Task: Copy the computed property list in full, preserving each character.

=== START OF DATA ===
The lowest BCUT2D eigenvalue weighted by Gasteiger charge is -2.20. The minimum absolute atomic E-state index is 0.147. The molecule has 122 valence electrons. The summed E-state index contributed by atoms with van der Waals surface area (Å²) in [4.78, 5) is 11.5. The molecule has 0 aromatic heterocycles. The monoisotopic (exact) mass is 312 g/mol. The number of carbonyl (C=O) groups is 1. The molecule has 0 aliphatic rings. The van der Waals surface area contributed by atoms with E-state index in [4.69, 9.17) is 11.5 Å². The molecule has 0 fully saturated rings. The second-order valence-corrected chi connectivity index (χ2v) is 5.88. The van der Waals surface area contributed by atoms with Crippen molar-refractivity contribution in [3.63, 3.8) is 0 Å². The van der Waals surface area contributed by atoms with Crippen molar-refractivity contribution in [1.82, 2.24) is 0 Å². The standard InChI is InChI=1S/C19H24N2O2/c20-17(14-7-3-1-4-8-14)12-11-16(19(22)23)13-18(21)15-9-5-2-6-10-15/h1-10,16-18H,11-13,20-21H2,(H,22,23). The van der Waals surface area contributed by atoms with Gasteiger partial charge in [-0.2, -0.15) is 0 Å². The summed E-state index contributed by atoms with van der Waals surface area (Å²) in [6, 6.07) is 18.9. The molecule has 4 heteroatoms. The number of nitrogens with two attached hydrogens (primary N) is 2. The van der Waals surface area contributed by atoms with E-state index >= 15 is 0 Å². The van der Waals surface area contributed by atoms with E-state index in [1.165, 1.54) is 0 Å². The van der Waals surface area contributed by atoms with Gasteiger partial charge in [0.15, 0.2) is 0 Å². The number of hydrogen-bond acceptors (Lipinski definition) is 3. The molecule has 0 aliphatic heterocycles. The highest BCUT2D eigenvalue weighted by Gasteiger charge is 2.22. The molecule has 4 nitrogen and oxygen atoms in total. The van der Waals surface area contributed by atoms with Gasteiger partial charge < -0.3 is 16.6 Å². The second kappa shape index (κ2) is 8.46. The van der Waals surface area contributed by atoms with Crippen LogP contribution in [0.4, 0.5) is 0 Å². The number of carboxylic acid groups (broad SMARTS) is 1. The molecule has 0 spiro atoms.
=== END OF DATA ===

The lowest BCUT2D eigenvalue weighted by Gasteiger charge is -2.20. The minimum absolute atomic E-state index is 0.147. The molecule has 122 valence electrons. The summed E-state index contributed by atoms with van der Waals surface area (Å²) in [4.78, 5) is 11.5. The molecule has 0 aromatic heterocycles. The monoisotopic (exact) mass is 312 g/mol. The number of carbonyl (C=O) groups is 1. The molecule has 0 aliphatic rings. The van der Waals surface area contributed by atoms with E-state index in [4.69, 9.17) is 11.5 Å². The molecule has 0 fully saturated rings. The second-order valence-corrected chi connectivity index (χ2v) is 5.88. The van der Waals surface area contributed by atoms with Crippen molar-refractivity contribution in [3.63, 3.8) is 0 Å². The van der Waals surface area contributed by atoms with Crippen molar-refractivity contribution in [1.82, 2.24) is 0 Å². The standard InChI is InChI=1S/C19H24N2O2/c20-17(14-7-3-1-4-8-14)12-11-16(19(22)23)13-18(21)15-9-5-2-6-10-15/h1-10,16-18H,11-13,20-21H2,(H,22,23). The van der Waals surface area contributed by atoms with Gasteiger partial charge in [-0.2, -0.15) is 0 Å². The summed E-state index contributed by atoms with van der Waals surface area (Å²) in [6, 6.07) is 18.9. The molecule has 4 heteroatoms. The number of nitrogens with two attached hydrogens (primary N) is 2. The van der Waals surface area contributed by atoms with E-state index >= 15 is 0 Å². The van der Waals surface area contributed by atoms with E-state index in [1.165, 1.54) is 0 Å². The van der Waals surface area contributed by atoms with Gasteiger partial charge in [0.15, 0.2) is 0 Å². The number of hydrogen-bond acceptors (Lipinski definition) is 3. The molecule has 0 aliphatic heterocycles. The highest BCUT2D eigenvalue weighted by Gasteiger charge is 2.22. The molecule has 4 nitrogen and oxygen atoms in total. The van der Waals surface area contributed by atoms with Gasteiger partial charge < -0.3 is 16.6 Å². The second kappa shape index (κ2) is 8.46. The van der Waals surface area contributed by atoms with Crippen LogP contribution in [0.4, 0.5) is 0 Å². The number of carboxylic acid groups (broad SMARTS) is 1. The molecule has 0 spiro atoms.